A Medley Of Disjointed Ideas
On the surface, Spenser Confidential has all the ingredients to be a fun, action-comedy romp. The dysfunctional duo, the quirky jokes, the deep-running conspiracy and twisting story with a big mystery are all here, ready to be mixed into an exciting flick. Unfortunately the execution lacks any sort of finesse, blurring into a messy medley of ideas that don’t gel well together.
The story opens with officer Spenser being arrested and spending 5 years in prison. We then cut forward to his release, where Spenser finds himself juggling new roommate Hawk and the execution of Police Captain Boylan. As the film progresses, Spenser starts to look into the mystery with him wrapped up in a conspiracy of dirty cops, a placed called Wonderland and inevitable violence. Of course, in true action-thriller fashion, all of this builds up to a dramatic fight for survival at the end before incredibly leaving things open for a potential sequel.
As the film progresses, it jumps back and forth between comedic one-liners and amusing scenes with more serious, investigative work that just don’t gel well together, offsetting the tone and pace of the film.
Spenser Confidential has a real issue with exposition, and at times the clunky delivery of lines really hurts the film’s integrity. As an example, very early on we’re shown several establishing shots of the prison before heading inside and receiving a clunky, unnecessary block of text telling us we are, infact, inside the prison. It’s something that immediately sets the film on the wrong path and never course corrects itself across the run-time.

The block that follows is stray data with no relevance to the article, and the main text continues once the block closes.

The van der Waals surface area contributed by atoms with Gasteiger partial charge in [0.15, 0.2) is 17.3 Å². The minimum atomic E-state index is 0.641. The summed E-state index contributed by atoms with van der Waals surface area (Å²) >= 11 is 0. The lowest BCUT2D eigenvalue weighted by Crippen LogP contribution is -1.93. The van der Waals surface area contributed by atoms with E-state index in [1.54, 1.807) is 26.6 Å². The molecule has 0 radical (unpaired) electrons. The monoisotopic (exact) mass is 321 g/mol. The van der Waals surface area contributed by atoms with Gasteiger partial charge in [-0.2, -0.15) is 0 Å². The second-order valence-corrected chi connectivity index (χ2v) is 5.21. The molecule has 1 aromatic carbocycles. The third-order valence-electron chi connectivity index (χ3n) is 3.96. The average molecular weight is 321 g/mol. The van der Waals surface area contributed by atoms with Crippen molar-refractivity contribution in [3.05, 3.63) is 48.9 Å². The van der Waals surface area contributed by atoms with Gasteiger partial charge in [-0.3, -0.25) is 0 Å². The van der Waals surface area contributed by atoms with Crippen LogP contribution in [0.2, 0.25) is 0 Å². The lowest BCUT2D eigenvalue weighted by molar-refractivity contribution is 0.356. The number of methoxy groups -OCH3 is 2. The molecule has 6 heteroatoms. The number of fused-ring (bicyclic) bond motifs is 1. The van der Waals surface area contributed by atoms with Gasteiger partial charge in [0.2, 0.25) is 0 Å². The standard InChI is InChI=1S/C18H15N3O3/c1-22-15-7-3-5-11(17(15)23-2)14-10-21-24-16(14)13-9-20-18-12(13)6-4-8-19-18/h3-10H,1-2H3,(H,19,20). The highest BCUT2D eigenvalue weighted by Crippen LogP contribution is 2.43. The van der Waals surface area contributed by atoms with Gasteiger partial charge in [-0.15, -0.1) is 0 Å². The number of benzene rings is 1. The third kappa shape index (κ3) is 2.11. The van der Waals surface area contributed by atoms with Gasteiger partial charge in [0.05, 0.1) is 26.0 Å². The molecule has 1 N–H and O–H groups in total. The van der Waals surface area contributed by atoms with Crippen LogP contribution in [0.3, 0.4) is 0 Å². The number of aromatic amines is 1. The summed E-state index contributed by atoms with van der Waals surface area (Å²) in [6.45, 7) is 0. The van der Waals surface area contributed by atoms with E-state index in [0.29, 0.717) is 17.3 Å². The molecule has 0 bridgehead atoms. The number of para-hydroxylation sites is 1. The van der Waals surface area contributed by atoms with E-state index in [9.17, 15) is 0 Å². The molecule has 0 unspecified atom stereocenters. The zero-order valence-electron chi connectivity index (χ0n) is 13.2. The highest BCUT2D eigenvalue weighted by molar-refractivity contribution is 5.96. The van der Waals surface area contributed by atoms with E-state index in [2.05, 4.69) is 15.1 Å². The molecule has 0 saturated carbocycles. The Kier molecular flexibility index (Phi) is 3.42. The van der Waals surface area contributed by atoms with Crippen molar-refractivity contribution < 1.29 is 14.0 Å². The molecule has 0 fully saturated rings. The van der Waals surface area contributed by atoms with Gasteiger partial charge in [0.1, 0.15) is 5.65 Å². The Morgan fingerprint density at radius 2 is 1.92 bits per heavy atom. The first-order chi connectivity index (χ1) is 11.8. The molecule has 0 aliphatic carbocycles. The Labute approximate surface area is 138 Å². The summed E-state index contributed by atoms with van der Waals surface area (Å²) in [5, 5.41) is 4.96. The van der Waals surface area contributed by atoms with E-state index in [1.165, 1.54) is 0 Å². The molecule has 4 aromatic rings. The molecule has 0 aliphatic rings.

Even worse, the film juggles its comedy in a really clumsy manner, with most of the scenes lacking decent punch-lines and the long-running gags, especially involving Spenser’s dog, failing to hit those comedic heights needed to make these worth persevering with. Throughout the film there are cutaways to a notepad that emphasize what Spenser is feeling too. One particular scene is unintentionally satirical, cutting with intense orchestral music as Spenser writes out obvious questions. It’s supposed to be a dramatic moment but it really fails to land, which is true for a lot of the jokes here.
This jarring tone spills across to the sound design too, which regularly switches between a dark, orchestral score during the investigative moments and upbeat pop music during fights. It’s such an odd medley of tunes that never really settle into a consistent rhythm.
Spenser Confidential is a big, dumb action-thriller but it lacks the charm to pull this off in a competent manner. The comedy rarely lands, the characters feel paper-thin and lack depth, while the story itself is predictable without the fun factor to disguise this.
It’s not the worst film of the year, and there’s still enjoyment to be had with this, but beyond a few of the action scenes there just isn’t a whole lot else worth getting excited about. In a way, Spenser Confidential should have been released in the Summer, along with the slew of other films of its kind, but this Spring release is unlikely to be remembered for very long when the final credits roll.